Morals/legality of basing a survey on copyright maps.


I went to LUG Radio Live last month, listened to the talk and caught the bug. I’ve been mapping my village ( and have done all the streets and footpaths nearby.

Now I need to go a little further afield.

What I planned on doing was printing out a map from Google maps (say,-1.651468&spn=0.018778,0.054932&z=15)) and then walking/cycling around the streets it shows logging as I go (and ensuring the street names are correct as well as noting anything else which is missing). I wouldn’t be using the data for anything else (e.g. to take measurements of an area to plot etc.)

Now, I can’t see anything wrong with this (morally, I mean, IANAL!) - I wouldn’t have a problem buying an A-Z and doing the same thing. The way I see it is that I’m using the map (Google/A-Z) for its intended purpose, that is to show me where to go and the data I’m collecting (from a GPS logger) is a different kettle of fish. Sort of like using a SatNav to collect data (assuming ‘snap to road’ is disabled).


It occurs to me that there is a possibility that there may be a problem or two with this approach and that is the reason for this post.

So, what are people’s thoughts on this?


I think it’s just fine. Using a copyrighted map to get around whilst tracking and writing down stuff from what you see in real life isn’t violating any copyright. As long as you don’t copy names and such from the map you’re in the clear.

Just to parrot, because it’s important.

I understand it like you are copying names from google maps, and then checking them against reality. The problem is if you See the streetsign “Highstreet” and on Google it says Hihgstreet you might accidently use the Google variant instead…And that’s not ok.

But I like your method I wonder if should do the samething, since I usually audio record what I see many time it’s impossible to hear what the name of a street is

I think it’s fine to plan your mapping trips from copyrighted maps, but you need to be careful you don’t get confused where your data is coming from - eg. do you think it’s a secondary road because of a sign or because your google map says it is? (which incidentally is often incorrect on road classifications round my area.) How certain you are may depend on how good your memory is! I try to take photos of everything when possible, so I can be sure.

Also, be aware of the fact that the completeness of the map you plan using will affect the completeness of your survey - if a path or road is missing and you don’t walk it, you won’t add it to OSM.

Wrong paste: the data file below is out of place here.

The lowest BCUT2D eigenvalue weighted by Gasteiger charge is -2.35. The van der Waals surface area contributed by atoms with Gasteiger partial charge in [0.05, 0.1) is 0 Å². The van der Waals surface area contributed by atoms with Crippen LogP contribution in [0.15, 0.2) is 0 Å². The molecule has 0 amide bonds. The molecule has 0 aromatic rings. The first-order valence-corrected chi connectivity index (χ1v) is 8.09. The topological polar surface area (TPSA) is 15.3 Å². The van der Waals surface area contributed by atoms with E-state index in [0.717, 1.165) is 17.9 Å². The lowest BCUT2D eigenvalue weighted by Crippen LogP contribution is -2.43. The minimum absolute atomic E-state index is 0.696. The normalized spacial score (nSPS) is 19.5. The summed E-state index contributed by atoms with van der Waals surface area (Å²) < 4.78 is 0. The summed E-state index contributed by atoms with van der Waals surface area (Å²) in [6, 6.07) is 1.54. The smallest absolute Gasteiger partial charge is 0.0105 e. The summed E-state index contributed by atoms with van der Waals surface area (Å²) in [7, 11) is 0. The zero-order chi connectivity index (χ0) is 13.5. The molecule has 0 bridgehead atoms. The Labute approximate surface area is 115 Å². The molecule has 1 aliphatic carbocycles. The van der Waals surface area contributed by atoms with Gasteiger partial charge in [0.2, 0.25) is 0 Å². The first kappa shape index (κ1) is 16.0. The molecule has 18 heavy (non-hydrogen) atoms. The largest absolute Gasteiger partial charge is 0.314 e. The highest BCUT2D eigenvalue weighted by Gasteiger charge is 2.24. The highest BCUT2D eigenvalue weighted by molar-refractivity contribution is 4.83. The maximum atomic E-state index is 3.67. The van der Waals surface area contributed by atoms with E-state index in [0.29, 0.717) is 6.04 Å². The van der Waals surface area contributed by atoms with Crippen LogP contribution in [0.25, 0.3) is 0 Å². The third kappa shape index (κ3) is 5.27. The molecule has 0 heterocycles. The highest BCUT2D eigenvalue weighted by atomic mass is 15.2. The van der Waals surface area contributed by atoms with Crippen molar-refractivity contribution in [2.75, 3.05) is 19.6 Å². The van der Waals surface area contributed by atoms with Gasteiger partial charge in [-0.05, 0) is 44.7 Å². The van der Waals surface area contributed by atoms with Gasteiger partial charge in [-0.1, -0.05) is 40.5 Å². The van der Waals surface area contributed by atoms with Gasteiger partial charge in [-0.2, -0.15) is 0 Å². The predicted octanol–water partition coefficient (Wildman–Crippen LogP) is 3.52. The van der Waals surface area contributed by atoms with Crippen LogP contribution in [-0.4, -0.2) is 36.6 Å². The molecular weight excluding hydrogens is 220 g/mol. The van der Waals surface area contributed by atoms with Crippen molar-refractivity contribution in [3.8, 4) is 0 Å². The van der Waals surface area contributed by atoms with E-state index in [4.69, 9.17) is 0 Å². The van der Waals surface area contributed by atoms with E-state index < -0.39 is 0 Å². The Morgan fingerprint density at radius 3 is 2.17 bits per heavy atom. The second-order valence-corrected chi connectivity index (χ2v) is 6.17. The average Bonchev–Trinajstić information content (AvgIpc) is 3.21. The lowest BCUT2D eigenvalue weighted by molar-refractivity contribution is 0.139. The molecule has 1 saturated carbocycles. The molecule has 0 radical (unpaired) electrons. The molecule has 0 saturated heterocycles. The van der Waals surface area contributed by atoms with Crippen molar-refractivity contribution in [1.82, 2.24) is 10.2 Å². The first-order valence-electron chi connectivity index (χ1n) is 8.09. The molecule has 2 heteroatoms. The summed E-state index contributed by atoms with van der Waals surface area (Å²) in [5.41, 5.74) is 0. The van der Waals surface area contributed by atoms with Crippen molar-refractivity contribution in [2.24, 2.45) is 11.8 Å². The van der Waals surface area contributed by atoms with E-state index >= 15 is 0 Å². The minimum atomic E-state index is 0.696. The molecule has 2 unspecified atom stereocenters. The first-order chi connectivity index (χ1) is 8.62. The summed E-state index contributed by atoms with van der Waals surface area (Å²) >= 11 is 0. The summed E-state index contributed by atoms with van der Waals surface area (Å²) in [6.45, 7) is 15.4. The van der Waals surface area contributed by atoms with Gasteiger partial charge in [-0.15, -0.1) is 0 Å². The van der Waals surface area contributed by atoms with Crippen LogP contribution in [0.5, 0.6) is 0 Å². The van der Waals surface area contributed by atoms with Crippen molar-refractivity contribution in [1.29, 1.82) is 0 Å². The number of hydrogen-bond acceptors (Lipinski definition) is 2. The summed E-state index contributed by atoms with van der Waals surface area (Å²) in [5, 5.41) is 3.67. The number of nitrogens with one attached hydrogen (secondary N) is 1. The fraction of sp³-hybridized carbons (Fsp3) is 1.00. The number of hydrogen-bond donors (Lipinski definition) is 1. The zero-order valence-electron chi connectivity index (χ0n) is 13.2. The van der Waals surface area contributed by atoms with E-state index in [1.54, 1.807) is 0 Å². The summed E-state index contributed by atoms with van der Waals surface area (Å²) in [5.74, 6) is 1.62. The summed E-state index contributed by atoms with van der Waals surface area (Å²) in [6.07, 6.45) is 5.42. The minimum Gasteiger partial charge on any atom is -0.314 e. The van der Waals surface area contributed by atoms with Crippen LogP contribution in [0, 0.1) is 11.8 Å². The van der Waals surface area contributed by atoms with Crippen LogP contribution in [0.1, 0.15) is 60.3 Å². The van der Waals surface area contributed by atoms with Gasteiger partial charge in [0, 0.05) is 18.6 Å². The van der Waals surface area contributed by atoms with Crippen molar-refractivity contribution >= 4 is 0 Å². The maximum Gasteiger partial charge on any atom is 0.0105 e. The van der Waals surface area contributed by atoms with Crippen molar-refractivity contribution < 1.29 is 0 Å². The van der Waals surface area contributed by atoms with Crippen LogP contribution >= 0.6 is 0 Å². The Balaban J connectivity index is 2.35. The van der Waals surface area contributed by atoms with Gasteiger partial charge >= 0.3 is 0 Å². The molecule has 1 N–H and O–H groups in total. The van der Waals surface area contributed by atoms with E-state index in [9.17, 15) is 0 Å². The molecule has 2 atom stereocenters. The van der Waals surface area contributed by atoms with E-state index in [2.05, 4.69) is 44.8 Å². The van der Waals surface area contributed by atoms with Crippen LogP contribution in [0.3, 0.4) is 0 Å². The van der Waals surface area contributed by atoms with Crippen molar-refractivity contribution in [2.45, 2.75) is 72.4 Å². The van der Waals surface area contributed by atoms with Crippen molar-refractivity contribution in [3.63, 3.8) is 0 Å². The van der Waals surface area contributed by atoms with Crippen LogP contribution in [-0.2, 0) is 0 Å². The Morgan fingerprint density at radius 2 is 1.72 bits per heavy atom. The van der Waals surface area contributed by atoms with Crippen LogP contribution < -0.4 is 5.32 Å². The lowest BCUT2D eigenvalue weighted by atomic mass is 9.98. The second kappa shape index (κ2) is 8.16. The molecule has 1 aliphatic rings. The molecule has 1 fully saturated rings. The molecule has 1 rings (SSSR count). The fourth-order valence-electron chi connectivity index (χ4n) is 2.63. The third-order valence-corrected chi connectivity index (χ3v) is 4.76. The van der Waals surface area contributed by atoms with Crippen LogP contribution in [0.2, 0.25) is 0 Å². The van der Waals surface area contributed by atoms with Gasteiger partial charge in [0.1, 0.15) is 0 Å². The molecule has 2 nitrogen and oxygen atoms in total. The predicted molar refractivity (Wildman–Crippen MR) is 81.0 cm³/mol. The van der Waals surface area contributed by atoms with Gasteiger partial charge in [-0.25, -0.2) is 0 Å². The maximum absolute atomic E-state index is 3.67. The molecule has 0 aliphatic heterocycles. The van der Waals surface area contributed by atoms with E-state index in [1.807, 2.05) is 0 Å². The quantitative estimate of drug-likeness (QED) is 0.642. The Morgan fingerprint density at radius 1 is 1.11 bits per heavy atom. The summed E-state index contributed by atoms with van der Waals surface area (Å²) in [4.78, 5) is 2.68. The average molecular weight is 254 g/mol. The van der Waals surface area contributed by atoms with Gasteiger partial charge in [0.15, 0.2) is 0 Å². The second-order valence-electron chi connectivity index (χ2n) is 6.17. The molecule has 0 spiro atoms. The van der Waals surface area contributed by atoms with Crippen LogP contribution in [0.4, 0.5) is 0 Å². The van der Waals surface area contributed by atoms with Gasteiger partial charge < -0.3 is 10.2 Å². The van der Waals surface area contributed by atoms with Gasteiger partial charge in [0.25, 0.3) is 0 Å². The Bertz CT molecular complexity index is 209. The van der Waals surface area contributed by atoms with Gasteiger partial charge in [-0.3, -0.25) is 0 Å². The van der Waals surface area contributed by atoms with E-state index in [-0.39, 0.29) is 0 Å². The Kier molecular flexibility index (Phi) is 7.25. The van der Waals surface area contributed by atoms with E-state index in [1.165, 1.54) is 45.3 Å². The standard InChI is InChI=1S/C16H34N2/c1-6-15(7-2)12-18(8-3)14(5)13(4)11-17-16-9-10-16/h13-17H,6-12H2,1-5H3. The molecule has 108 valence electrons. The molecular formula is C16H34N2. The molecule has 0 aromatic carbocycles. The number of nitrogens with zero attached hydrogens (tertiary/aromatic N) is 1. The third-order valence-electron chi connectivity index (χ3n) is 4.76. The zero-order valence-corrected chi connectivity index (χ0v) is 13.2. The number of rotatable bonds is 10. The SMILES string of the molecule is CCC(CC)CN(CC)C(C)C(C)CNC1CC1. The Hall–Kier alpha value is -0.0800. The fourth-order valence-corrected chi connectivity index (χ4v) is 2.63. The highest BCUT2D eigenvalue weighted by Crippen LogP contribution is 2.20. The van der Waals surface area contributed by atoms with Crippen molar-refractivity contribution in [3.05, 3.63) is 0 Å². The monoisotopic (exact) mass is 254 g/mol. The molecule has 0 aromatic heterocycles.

PS good job on your village :slight_smile:

Yeah it looks really great, it really helps to take one area at a time… I usually just wander about, which is a pretty bad strategy… :slight_smile:


I agree that copying ‘Hihgstreet’ from Google would be a bad thing! I’m using printed copies deliberately to check for this - simply ticking the name if it’s correct or correcting it if it isn’t. I did find one in the village which Google list as ‘… Drive’ when it’s really ‘… Close’. Can’t seem to find it again though!

I drove around a bit again last night and printed off a Google map, highlighted the roads which still needed doing and followed that. This made it much easier! Now I need to re-visit it all and check streetnames and snickets/ginnels/alleys/passageways/paths!


Sneaky. :stuck_out_tongue: It probably show up when you search for “… Close” though…

This is what makes OSM worthwhile… :slight_smile:

This is one of the trickiest legal questions there is.

To a certain extent, it’s fairly clearly ok. Let’s say you live in London, and are going to see some friends in Birmingham. You’ll look at a road atlas and decide to take the M40. You put your Garmin in the window and record the track, which you then upload to OSM. No-one is seriously going to say that your tagging of the track as the M40 is therefore a derived work from the AA (or whoever) road atlas.

But if you do this on a substantial scale, it can indeed be considered an infringement - go to and follow the various links, which document a case in Singapore where exactly that happened.

So play safe. Don’t use a single A-Z as the basis for your surveying of an entire city. Do feel free to use its indication of “there’s a housing estate over there” to inform your surveying. As a very general rule, if you feel uneasy about something, don’t do it.